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Biden says Putin is losing the war in ‘Iraq’

Jason Palmer American Samoa
Image: Video Screenshot

U.S. President Joe Biden made a mistake on Tuesday when he mentioned that Russian President Vladimir Putin is losing the war in Iraq. However, it is important to note that Putin is actually involved in a full-scale invasion of Ukraine, not the Middle Eastern country where the U.S. and its allies intervened in 2003.

Biden refers to Ukraine as ‘Iraq’ when mentioning Putin losing war during a press conference in Washington

During a press conference in Washington, D.C., on Wednesday, when asked about Putin, Biden stated, “It’s hard to tell but he’s clearly losing the war in Iraq.”

Biden was questioned about the extent to which Putin’s power has been diminished by the failed uprising in Russia. In his response, he mistakenly substituted Ukraine for the conflict that began with a coalition led by the United States invading Iraq and concluded in 2011.

“He’s losing the war at home and he has become a bit of a pariah around the world,” the president said at the White House.

“It’s not get NATO, it’s not just the European Union, it’s Japan,” he added.

The White House did not provide a response when asked for comments regarding the word swap.

It is well-known that the president occasionally makes verbal mistakes when speaking spontaneously, especially when answering questions from reporters. He has also made similar errors in the past but has corrected himself afterward.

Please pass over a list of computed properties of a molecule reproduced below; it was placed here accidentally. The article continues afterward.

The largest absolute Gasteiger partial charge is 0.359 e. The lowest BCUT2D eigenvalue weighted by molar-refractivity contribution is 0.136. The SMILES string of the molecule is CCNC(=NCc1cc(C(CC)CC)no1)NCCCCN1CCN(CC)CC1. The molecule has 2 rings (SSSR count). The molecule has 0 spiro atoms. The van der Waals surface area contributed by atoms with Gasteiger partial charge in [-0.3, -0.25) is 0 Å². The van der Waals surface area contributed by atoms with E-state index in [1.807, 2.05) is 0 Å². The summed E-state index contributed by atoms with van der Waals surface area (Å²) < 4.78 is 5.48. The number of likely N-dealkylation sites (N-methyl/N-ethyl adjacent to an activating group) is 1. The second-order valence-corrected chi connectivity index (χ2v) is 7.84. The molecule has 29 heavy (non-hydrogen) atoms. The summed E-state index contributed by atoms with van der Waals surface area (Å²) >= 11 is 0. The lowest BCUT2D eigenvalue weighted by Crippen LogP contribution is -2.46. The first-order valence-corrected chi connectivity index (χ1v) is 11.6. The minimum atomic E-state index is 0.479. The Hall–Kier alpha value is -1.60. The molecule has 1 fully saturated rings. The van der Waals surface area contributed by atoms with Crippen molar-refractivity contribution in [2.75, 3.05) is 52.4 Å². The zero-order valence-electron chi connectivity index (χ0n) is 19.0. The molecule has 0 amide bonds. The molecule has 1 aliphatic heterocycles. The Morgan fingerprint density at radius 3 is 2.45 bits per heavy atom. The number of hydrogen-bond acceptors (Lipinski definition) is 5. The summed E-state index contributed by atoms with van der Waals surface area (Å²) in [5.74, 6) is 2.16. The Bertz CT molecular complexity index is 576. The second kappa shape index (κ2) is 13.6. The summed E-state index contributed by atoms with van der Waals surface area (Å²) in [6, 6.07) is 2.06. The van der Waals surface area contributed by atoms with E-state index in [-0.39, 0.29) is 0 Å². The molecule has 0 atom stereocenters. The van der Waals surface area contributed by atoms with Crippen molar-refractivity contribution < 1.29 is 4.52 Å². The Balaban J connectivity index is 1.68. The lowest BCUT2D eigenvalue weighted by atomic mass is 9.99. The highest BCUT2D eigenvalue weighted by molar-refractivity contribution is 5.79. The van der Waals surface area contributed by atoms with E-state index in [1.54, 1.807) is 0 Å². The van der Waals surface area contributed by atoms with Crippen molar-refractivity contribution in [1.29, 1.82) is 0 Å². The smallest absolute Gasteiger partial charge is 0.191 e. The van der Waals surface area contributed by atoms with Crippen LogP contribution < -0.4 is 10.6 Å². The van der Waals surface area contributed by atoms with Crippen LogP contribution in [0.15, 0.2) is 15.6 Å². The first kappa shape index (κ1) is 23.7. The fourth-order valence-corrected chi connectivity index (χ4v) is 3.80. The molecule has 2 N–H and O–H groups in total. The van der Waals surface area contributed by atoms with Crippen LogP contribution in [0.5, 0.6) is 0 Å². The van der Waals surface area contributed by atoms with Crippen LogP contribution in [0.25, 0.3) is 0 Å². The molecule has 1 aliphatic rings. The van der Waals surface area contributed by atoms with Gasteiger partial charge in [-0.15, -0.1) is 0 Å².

During a campaign event in Maryland on Tuesday night, President Biden, made the same error by referring to Ukraine as Iraq.

“If anybody told you — and my staff wasn’t so sure, either — that we’d be able to bring all of Europe together in the onslaught on Iraq and get NATO to be completely united, I think they would have told you it’s not likely. The one thing Putin counted on was being able to split NATO,” Biden said.

Biden’s unscripted remarks make waves again, confusing countries at Maryland event

During such events, he frequently expresses his thoughts more openly and tends to generate headlines with his impromptu comments. For example, last week he referred to Chinese President Xi Jinping as a dictator.

In Maryland on Tuesday night, Biden also had a momentary slip-up when he momentarily confused the home country of Indian Prime Minister Narendra Modi, who recently visited the White House.

“You probably saw my new best friend, the prime minister of a little country that’s now the largest in the world, China — I mean, excuse me, India,” he said.


About the author

Brendan Byrne

While studying economics, Brendan found himself comfortably falling down the rabbit hole of restaurant work, ultimately opening a consulting business and working as a private wine buyer. On a whim, he moved to China, and in his first week following a triumphant pub quiz victory, he found himself bleeding on the floor based on his arrogance. The same man who put him there offered him a job lecturing for the University of Wales in various sister universities throughout the Middle Kingdom. While primarily lecturing in descriptive and comparative statistics, Brendan simultaneously earned an Msc in Banking and International Finance from the University of Wales-Bangor. He's presently doing something he hates, respecting French people. Well, two, his wife and her mother in the lovely town of Antigua, Guatemala.

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